Week 12’s Persepolis simply blew my mind. There was so much in this simple, humoristic, yet remarkably deep and critical graphic novel that made me want to recreate it on the four walls of my dorm room. To channel this energy to a more feasible alternative I chose to recreate one of the blocks I loved most in the story, and that I found most relatable. This block deals with the powerful idea of memory, and in it, Marji is asked to remember and never forget the history of her family at a time when many of her identities are being attacked, in the context of the Islamic revolution. It reminded me of a famous quote by Aeschylus: “in war, the first casualty is the truth” and indeed, in the midst of the many wars that are taking place simultaneously in the story on various level (international, national, personal, religious, social-economic, gender-related etc.), the emphasis is not necessarily on the physical lives that are lost but on truths, identities and narratives that are challenged. In class we discussed the history of Iran, the rise of the islamist movements and the characteristic of Islamic ideologies. The story of Persepolis brought to life many of these topics and depicted the role of memory as defiance within a complex political context. Just as many citizens of post-colonial countries were forced to forfeit their identities, cultures, languages and religions and conform to the dictates of the nation state and the ideologies that were employed to solidify it, so did Marji and her family. Consequently, in the case of Iran, that ideology happened to be Islamic and the implications of the appropriation and monopolization of Islam by State brought on much antagonism and demonization of the religion on both national and international levels.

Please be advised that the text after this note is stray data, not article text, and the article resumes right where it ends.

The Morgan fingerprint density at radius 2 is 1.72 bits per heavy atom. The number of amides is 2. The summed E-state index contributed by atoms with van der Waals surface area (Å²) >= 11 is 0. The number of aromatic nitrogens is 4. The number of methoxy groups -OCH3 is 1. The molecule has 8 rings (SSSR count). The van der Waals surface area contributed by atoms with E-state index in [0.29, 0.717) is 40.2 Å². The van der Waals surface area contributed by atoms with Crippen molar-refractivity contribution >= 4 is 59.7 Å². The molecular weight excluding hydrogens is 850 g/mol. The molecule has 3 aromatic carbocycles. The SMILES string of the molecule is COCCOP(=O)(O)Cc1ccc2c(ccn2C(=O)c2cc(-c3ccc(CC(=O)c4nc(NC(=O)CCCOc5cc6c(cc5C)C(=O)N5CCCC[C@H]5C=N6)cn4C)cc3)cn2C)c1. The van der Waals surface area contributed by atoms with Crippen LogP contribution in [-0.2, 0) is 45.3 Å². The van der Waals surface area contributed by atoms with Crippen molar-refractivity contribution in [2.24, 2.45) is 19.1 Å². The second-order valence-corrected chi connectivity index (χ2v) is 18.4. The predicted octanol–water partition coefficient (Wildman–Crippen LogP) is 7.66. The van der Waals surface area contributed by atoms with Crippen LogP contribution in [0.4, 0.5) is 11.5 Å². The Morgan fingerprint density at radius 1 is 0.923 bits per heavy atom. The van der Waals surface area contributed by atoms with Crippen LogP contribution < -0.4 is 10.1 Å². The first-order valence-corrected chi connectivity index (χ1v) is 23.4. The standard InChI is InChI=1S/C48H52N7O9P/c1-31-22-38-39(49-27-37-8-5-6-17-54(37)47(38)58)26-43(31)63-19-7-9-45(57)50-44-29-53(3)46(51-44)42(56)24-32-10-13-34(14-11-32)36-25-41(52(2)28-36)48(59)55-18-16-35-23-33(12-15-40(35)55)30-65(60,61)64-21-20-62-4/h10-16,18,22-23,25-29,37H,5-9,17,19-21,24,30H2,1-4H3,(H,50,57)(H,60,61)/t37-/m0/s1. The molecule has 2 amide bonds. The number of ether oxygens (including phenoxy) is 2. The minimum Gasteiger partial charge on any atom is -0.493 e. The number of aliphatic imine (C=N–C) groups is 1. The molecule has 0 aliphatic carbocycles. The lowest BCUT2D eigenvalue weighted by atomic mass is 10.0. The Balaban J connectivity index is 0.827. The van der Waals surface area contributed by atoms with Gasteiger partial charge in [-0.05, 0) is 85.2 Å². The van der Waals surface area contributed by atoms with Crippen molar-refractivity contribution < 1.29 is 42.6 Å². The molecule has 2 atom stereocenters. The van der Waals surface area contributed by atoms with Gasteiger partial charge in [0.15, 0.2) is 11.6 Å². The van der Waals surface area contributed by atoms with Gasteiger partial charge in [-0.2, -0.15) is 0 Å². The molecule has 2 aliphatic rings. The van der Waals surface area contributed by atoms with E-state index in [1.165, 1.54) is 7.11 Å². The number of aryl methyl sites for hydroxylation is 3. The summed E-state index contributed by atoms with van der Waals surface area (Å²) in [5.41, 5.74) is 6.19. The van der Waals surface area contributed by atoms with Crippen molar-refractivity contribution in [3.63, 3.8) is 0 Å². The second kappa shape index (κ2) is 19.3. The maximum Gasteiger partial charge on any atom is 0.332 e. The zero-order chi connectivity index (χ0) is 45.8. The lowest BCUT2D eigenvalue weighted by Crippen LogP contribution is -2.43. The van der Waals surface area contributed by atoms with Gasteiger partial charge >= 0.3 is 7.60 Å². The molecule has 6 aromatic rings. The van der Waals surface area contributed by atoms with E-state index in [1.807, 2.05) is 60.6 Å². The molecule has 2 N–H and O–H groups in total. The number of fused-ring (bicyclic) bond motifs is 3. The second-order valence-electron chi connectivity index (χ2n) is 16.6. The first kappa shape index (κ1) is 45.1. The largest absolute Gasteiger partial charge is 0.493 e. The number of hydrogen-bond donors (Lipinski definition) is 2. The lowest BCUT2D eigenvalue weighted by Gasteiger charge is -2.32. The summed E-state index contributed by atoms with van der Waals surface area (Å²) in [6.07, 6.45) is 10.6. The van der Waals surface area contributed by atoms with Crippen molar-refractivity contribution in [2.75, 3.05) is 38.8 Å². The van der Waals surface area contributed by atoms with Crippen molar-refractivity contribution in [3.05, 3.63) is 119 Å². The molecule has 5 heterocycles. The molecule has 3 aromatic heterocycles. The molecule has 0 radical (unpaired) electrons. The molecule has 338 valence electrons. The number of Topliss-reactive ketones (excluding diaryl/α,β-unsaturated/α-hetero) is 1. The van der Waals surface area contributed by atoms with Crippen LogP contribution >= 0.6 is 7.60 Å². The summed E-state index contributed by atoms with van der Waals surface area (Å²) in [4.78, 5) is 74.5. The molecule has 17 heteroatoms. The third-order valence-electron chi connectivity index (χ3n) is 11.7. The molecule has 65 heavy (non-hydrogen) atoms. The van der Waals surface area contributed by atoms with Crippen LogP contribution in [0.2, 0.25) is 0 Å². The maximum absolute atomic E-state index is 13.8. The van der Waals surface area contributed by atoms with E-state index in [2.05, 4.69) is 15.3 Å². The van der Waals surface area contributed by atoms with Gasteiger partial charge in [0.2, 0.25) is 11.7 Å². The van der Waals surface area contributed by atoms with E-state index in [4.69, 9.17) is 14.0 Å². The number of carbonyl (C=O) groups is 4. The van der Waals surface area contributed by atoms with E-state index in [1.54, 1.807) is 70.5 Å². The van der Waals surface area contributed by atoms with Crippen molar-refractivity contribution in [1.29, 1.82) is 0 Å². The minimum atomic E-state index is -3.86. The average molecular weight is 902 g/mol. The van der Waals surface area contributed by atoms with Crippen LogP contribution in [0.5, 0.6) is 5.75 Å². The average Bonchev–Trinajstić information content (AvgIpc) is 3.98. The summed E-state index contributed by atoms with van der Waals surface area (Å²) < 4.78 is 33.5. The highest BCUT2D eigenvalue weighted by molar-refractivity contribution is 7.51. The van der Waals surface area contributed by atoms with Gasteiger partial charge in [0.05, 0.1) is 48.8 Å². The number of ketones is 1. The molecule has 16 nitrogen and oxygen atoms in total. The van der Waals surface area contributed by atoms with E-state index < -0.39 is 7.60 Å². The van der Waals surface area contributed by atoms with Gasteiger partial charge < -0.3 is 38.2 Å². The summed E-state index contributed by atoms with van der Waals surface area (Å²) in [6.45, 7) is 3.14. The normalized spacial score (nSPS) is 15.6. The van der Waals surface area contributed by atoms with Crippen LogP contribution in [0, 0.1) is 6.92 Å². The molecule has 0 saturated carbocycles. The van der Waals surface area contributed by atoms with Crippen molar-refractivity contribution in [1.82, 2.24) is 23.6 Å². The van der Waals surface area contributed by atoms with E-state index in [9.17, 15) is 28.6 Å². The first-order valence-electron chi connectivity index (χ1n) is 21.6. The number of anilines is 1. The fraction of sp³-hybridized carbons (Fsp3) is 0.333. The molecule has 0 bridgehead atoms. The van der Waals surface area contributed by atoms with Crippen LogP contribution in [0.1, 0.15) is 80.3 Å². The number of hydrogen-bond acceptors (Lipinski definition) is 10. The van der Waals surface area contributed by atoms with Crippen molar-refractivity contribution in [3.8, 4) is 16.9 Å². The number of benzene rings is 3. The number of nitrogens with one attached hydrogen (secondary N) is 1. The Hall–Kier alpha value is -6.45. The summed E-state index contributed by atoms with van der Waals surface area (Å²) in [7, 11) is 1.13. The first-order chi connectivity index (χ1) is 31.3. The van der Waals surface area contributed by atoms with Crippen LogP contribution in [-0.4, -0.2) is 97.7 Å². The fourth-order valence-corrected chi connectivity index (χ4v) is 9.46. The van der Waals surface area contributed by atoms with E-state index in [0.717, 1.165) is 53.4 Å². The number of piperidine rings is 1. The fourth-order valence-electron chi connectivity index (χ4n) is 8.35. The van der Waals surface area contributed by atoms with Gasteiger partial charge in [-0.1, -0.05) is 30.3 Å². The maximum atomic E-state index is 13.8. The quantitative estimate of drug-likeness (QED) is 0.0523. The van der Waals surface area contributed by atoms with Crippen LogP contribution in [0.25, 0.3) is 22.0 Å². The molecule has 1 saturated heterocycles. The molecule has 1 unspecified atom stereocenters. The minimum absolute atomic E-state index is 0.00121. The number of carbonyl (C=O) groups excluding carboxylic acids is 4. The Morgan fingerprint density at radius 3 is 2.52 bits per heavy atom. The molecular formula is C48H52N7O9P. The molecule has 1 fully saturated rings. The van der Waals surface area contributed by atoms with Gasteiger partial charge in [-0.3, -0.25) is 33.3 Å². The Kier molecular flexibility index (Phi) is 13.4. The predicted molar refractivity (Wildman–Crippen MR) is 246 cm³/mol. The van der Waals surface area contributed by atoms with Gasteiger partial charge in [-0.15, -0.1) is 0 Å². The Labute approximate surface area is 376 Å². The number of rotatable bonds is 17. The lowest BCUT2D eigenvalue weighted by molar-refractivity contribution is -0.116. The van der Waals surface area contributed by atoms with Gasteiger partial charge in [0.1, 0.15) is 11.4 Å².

May 2nd, 2014
Inspired by week 9’s reading The Green Sea of Heaven by Elizabeth Gray, I decided to try and illustrate the Persian love lyric in a still installation of some of the motifs we encountered throughout this unit. It was an attempt to bring the Ghazal to life.